Most of us have known folks who had the good fortune to inherit great stocks. Companies fall by the wayside all the time, but some have endured for years and years -- and continue to reward their investors even today.
Those are heirloom stocks, the kind we'd all be very happy to inherit. But what are the heirloom stocks of the future, the stocks we'd like to leave our beloved descendants? We asked three Foolish investors to each tell us about a stock they see as having true heirloom potential. Here's why they like The Walt Disney Company (NYSE:DIS), Amazon.com (NASDAQ:AMZN), and Stanley Black & Decker (NYSE:SWK).
This kingdom is built to last
Keith Noonan (The Walt Disney Company): Take a moment to think about how much life has changed since the 1920s. Charles Lindbergh made the first solo trans-Atlantic flight in 1927, and, today, we're looking at the dawn of commercial space travel. You can purchase detailed records of your ancestry through a variety of competitors that store and transmit the information to the handheld computing device of your choice -- thanks to the revolutionary connectivity platform known as "the internet." Yet, even with all of the radical shifts that have taken place and the generations of people that have come and gone, Mickey Mouse still stands as one of the world's most valuable intellectual properties.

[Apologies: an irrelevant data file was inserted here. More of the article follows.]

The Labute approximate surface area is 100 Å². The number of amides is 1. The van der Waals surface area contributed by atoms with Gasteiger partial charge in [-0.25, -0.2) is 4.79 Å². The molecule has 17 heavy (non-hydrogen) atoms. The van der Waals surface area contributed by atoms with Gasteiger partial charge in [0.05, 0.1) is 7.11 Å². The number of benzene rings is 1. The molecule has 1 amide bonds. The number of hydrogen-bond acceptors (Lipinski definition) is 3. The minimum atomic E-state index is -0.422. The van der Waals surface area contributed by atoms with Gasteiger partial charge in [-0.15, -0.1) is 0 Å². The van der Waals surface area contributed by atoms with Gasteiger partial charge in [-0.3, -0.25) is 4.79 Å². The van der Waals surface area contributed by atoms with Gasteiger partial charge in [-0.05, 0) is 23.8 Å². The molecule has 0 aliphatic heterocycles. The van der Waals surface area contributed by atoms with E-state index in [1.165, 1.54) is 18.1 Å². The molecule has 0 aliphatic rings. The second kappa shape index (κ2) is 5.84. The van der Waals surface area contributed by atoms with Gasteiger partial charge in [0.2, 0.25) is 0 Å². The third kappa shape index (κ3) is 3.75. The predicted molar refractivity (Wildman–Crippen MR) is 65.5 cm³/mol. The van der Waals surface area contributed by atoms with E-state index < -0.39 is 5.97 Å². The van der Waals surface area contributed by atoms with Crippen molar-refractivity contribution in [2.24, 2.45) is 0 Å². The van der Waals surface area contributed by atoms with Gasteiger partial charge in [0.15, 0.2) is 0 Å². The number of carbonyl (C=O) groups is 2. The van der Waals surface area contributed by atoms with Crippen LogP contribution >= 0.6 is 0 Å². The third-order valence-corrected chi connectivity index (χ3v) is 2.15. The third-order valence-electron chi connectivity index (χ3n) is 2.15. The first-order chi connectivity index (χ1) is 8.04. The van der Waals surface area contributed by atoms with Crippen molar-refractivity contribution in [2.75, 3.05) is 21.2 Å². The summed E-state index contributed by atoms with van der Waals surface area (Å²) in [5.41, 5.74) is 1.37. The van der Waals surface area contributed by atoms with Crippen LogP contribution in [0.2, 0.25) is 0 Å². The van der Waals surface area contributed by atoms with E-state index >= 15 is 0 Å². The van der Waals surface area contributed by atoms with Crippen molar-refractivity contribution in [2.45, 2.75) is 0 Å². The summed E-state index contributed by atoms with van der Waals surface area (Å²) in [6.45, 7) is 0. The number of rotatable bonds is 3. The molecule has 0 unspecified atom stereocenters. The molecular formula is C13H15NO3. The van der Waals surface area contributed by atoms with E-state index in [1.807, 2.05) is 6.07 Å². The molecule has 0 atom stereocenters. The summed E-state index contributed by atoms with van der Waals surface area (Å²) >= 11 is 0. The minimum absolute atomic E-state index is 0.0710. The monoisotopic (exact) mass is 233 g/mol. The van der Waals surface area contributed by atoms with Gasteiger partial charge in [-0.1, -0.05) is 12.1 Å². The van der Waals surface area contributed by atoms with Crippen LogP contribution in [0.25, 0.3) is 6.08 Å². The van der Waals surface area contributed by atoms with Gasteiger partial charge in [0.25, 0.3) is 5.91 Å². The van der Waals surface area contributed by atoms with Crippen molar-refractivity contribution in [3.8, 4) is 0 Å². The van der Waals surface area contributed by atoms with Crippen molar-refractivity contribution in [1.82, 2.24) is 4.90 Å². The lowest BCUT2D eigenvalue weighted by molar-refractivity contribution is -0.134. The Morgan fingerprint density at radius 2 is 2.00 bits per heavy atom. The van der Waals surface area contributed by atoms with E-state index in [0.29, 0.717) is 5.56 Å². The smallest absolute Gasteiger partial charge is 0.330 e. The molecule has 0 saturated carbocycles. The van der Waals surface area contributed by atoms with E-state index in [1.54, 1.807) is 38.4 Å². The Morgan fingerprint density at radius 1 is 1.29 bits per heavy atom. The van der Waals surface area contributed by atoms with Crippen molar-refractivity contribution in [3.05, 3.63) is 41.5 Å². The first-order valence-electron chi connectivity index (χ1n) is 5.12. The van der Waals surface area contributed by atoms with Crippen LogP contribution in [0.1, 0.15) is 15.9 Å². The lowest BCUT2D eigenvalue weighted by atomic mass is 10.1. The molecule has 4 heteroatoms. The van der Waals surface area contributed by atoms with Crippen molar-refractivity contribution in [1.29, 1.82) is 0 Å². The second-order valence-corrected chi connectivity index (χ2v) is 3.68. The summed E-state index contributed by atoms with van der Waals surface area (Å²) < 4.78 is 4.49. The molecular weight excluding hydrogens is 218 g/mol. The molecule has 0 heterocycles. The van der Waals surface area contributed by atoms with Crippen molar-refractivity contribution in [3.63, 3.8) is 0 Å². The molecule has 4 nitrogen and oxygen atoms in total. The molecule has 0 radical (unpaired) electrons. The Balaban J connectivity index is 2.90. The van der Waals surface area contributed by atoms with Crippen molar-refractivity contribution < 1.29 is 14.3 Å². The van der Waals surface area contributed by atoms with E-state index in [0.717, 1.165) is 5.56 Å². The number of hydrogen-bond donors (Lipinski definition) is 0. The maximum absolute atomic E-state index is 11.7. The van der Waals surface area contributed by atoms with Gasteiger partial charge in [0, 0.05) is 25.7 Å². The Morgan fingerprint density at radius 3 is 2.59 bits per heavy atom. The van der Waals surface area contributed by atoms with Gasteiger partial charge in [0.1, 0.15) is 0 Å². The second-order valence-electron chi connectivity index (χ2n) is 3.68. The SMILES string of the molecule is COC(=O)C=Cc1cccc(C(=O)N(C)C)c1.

Created by Walt Disney and Ub Iwerks in 1928, Mickey will celebrate his 90th birthday next year -- and do so in superb health. That incredible longevity says something profound about the power of great characters and also points to an advantage that makes The Walt Disney Company a stock to own forever. Between Star Wars, the Marvel universe, and a treasure trove of other characters and stories that's far too deep to dive into here, no other entertainment company even comes close to matching Disney's stable of viable entertainment properties.